Processed Foods: The Ultimate Salt Carriers

Processed foods in all forms–from potato chips and sugary cereals to the processed chicken and fish filets delivered to our favorite fast food chains and restaurants–are the ultimate carriers of salt (and not to mention a host of mysterious food additives…stay tuned).  With more and more people eating outside of the home and not making use of their kitchens, we are placing our health into the hands of people motivated by dollar signs rather than our benefit and well-being.  

Don’t get me wrong, our foods have been processed for years, centuries even. But at the same time, it was a time when we were more active as a people and the technologies were not as biologically and chemically invasive.  In the early 20th century, food preservation was used primarily for military services.  Salt was typically the main preservative and slowly preservation transitioned to include spray drying, concentrated juices, and then to artificial sweeteners, coloring agents, and the rest is history.  Thousands of more chemicals away and we have come to the chemical potpourri that most food product (or edible-food like substances!) have become.   With the disappearance of the American farmer and the growth of big agribusiness,  foods are now being shipped thousands of miles before it reaches our plate (or styrofoam, take-out containers).  Eating salt and unpronounceable food additives have consequently becomes the norm.  When it comes to what you put into your mouth and system, it doesn’t have to be…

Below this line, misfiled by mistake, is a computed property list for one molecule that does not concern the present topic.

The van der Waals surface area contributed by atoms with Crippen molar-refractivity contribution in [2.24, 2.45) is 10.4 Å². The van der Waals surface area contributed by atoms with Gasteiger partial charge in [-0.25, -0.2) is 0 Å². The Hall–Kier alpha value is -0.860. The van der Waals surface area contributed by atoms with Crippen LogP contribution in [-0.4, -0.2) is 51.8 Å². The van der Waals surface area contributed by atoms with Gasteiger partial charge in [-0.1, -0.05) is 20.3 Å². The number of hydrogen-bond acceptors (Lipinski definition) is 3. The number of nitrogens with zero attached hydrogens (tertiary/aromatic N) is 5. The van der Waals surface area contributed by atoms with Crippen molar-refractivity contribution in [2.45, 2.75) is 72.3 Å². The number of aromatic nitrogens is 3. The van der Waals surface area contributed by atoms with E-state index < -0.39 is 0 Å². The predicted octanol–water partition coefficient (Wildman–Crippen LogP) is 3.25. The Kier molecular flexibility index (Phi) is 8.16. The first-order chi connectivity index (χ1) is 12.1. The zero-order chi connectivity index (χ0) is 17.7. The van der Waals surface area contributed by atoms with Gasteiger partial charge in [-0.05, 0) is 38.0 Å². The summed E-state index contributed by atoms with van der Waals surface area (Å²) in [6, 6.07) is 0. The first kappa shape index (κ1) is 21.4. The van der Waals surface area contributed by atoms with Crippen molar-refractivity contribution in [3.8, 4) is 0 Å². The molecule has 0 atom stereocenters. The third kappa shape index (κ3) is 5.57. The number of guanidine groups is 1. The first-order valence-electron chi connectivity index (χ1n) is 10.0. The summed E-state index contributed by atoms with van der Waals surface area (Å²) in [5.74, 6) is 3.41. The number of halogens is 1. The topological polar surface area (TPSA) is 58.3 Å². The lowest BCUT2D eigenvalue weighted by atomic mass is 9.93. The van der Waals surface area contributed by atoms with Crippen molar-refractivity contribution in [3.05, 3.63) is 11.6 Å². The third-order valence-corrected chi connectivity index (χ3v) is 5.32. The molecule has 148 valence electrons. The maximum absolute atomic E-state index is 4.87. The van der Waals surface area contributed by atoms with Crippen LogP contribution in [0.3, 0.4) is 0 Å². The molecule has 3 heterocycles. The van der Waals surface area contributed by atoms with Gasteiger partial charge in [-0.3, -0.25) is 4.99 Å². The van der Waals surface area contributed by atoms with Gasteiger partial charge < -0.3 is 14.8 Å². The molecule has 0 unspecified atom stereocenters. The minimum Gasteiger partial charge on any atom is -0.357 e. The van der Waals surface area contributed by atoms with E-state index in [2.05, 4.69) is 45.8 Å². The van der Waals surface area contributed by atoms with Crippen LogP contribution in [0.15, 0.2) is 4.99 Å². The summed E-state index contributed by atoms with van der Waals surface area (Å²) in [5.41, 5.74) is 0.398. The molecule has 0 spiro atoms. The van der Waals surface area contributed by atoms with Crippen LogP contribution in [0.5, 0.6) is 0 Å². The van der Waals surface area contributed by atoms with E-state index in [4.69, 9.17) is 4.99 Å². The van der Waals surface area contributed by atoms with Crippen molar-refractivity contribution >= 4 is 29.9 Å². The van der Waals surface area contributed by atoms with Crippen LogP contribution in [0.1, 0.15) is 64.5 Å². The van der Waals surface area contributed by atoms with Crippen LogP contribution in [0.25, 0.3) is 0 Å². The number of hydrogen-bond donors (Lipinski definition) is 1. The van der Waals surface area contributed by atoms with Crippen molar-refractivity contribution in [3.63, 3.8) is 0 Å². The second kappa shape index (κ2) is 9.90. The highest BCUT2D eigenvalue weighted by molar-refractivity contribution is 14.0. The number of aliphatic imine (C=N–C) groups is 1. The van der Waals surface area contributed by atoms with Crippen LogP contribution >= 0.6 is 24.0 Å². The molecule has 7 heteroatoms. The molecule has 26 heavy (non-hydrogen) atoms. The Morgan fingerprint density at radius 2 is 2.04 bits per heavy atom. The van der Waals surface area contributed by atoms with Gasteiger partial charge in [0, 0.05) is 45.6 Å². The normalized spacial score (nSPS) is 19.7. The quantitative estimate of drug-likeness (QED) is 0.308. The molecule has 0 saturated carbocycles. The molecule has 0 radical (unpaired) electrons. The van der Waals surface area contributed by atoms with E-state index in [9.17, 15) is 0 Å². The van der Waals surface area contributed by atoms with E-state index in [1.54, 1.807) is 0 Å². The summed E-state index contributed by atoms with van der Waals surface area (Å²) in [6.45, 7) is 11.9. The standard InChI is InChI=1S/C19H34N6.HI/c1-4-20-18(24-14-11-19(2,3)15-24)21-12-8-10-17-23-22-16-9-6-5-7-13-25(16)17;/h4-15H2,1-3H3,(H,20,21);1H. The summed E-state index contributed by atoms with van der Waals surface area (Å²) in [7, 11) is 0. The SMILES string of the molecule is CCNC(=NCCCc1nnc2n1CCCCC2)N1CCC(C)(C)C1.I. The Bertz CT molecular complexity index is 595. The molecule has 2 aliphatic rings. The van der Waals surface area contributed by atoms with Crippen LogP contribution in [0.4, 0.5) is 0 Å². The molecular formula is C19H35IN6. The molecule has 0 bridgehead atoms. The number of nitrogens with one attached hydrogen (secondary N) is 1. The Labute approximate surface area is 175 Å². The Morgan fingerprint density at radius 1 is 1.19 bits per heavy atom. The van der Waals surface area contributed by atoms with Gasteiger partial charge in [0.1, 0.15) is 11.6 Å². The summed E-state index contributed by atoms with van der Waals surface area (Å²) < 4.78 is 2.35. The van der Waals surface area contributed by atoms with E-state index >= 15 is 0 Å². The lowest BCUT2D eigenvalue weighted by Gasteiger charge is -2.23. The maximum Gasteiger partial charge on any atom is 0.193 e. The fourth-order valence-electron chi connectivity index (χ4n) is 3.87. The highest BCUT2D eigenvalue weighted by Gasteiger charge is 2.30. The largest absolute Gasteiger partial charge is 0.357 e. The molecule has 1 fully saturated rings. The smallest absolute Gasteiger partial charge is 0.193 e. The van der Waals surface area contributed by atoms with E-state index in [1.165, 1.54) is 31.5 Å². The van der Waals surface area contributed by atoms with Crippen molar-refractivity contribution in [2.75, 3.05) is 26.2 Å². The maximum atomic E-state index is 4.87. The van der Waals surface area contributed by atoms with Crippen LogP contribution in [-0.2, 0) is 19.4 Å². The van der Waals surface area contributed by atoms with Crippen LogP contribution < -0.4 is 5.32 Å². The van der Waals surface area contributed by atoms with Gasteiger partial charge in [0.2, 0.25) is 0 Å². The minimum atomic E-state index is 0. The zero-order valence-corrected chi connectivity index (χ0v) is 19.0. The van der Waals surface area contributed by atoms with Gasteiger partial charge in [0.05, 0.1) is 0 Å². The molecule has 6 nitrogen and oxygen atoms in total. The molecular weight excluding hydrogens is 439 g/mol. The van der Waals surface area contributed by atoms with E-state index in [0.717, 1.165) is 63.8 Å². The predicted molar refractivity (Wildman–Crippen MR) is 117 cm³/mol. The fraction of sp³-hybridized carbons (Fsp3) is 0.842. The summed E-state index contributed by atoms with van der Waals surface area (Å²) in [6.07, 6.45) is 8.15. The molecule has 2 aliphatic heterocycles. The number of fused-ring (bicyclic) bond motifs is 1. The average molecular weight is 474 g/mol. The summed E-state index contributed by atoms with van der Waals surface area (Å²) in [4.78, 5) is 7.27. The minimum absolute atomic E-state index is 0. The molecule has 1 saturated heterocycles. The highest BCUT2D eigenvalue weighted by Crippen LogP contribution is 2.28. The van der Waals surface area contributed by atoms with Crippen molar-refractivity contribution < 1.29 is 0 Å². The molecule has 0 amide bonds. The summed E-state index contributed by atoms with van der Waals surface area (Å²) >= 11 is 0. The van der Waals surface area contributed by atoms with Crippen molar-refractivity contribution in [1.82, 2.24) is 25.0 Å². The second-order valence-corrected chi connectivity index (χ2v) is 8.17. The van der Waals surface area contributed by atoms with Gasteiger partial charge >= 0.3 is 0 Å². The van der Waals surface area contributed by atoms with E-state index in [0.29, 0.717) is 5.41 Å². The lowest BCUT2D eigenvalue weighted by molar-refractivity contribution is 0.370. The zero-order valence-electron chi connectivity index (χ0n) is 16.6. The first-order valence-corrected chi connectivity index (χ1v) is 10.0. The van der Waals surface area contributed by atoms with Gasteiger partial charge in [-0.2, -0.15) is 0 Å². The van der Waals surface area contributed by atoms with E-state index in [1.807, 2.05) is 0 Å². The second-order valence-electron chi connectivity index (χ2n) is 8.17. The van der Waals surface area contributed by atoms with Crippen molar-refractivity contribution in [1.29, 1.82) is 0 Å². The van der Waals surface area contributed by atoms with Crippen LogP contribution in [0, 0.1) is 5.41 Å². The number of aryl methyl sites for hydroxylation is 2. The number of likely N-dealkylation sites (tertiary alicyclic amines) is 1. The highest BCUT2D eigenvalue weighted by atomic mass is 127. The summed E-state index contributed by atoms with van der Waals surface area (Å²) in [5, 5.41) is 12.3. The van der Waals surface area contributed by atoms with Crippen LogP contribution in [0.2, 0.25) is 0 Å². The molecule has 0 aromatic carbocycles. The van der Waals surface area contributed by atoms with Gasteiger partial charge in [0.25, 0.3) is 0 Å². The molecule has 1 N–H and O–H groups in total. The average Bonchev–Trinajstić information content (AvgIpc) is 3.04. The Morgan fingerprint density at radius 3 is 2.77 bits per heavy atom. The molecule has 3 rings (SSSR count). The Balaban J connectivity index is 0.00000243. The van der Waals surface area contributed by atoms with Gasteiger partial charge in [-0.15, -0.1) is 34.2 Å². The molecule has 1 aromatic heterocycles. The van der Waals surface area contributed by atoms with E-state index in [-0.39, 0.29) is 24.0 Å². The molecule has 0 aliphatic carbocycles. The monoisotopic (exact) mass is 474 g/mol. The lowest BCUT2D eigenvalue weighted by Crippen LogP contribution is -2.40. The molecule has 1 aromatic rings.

So what’s so wrong with processed foods?  Don’t we need salt anyway?  Perhaps some processed foods on occasion is more realistic than completely eliminating them, but the problem lies in that processed foods are a constant in most of our lives, often replacing whole, real food.  Besides the health risks of salt and its role in developing heart disease and high blood pressure, others studies find that processed foods may relate to mental health as well (more info). 

To answer the common question about salt–this compound is certainly needed for our bodies (we don’t want to suffer from hyponatremia; go to Water 101 if you’re like, hypo-na what?).  It’s the quantities of salt that we’re eating that’s the problem. Read more on salt in Salt/Sodium 101.       

Going back to the original food advice that I proposed by food activist, Michael Pollan–Eat Real, Mostly Plants, and Not Too Much–by following these first two recommendations, you will gradually start to eliminate processed foods from you diet naturally.  Remember, it’s all a process!

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